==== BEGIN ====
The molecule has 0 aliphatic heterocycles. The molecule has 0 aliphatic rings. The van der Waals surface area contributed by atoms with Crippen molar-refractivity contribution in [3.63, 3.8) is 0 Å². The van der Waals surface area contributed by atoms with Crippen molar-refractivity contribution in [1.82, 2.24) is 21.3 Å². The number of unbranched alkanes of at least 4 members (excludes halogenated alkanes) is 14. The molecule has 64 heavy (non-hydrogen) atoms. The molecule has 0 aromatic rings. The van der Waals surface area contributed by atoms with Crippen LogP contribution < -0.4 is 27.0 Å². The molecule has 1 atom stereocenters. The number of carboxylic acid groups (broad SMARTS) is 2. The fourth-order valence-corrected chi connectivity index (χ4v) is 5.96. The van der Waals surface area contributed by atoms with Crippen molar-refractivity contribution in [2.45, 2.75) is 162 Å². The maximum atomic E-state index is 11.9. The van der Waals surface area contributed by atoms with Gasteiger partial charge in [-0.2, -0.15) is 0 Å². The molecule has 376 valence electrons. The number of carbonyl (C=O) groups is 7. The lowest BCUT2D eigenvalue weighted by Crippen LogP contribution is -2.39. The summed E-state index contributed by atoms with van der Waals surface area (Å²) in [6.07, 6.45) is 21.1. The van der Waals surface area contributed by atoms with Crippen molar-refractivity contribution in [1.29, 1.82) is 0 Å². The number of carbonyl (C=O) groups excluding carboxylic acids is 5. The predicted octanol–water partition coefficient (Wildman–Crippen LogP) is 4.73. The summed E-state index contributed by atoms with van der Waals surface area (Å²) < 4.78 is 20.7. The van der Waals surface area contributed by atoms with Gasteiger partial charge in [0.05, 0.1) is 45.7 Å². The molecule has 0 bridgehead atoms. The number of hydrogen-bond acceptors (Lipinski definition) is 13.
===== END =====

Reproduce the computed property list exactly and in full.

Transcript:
The molecule has 0 aliphatic heterocycles. The molecule has 0 aliphatic rings. The van der Waals surface area contributed by atoms with Crippen molar-refractivity contribution in [3.63, 3.8) is 0 Å². The van der Waals surface area contributed by atoms with Crippen molar-refractivity contribution in [1.82, 2.24) is 21.3 Å². The number of unbranched alkanes of at least 4 members (excludes halogenated alkanes) is 14. The molecule has 64 heavy (non-hydrogen) atoms. The molecule has 0 aromatic rings. The van der Waals surface area contributed by atoms with Crippen LogP contribution < -0.4 is 27.0 Å². The molecule has 1 atom stereocenters. The number of carboxylic acid groups (broad SMARTS) is 2. The fourth-order valence-corrected chi connectivity index (χ4v) is 5.96. The van der Waals surface area contributed by atoms with Crippen molar-refractivity contribution in [2.45, 2.75) is 162 Å². The maximum atomic E-state index is 11.9. The van der Waals surface area contributed by atoms with Gasteiger partial charge in [-0.2, -0.15) is 0 Å². The molecule has 376 valence electrons. The number of carbonyl (C=O) groups is 7. The lowest BCUT2D eigenvalue weighted by Crippen LogP contribution is -2.39. The summed E-state index contributed by atoms with van der Waals surface area (Å²) in [6.07, 6.45) is 21.1. The van der Waals surface area contributed by atoms with Crippen molar-refractivity contribution in [1.29, 1.82) is 0 Å². The number of carbonyl (C=O) groups excluding carboxylic acids is 5. The predicted octanol–water partition coefficient (Wildman–Crippen LogP) is 4.73. The summed E-state index contributed by atoms with van der Waals surface area (Å²) < 4.78 is 20.7. The van der Waals surface area contributed by atoms with Gasteiger partial charge in [0.05, 0.1) is 45.7 Å². The molecule has 0 bridgehead atoms. The number of hydrogen-bond acceptors (Lipinski definition) is 13.